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These Hands


These Hands

Alethea Allarey

Official Links


Written by Margaret H. Mason

Illustrated by Floyd Cooper

Published by Houghton Mifflin Harcourt, 2010


Joseph’s grandpa’s hands can still teach a young fellow how to tie his shoes, play the piano, do card tricks, or hit a line drive. But because they weren’t allowed to touch bread dough in the factory where he worked, “these hands joined with other hands,” writing petitions and demonstrating, until their proud hands could finally touch the bread dough. And Joseph, too, can do lots of things with his hands, now, all by himself, including baking “a fine loaf of bread.” A refrain of “yes, you can” unites the free verse poetry of Mason’s text.

Meet the Author

Margaret H. Mason learned about the Detroit Wonder Bread factory’s discriminatory policies in the 1950s and ‘60s from an old friend and Bakers Union stalwart whose voice still trembled thirty years later when he talked about the humiliation the workers endured at the bakery. The author lives in Ferndale, Michigan. Also by Margaret H. Mason: Inside All, Dawn Publications, 2008. Visit her at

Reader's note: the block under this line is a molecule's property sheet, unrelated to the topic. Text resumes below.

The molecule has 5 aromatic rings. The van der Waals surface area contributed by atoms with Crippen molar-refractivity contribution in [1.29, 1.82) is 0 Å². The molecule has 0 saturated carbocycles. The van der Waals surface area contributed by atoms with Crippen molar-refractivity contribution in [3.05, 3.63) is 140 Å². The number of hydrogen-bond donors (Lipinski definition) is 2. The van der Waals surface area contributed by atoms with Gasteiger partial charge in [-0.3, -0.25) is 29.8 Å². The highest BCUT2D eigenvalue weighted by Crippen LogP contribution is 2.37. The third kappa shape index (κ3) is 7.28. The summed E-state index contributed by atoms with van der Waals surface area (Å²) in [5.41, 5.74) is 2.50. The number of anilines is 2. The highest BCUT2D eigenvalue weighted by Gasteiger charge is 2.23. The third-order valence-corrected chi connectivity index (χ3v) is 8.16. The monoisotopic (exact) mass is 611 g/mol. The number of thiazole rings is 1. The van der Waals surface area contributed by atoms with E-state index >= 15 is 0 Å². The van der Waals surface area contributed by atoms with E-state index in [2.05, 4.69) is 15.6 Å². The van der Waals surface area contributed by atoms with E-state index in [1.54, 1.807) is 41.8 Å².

• Can you think of a time when you were not allowed to do something, or participate in an activity because of a particular physical characteristic? How did you feel? What did you do about it?
  • Name three things an older adult has taught you how to do. Name three things you have taught someone else how to do.
  • What is your favorite story your grandparents have told you about themselves?


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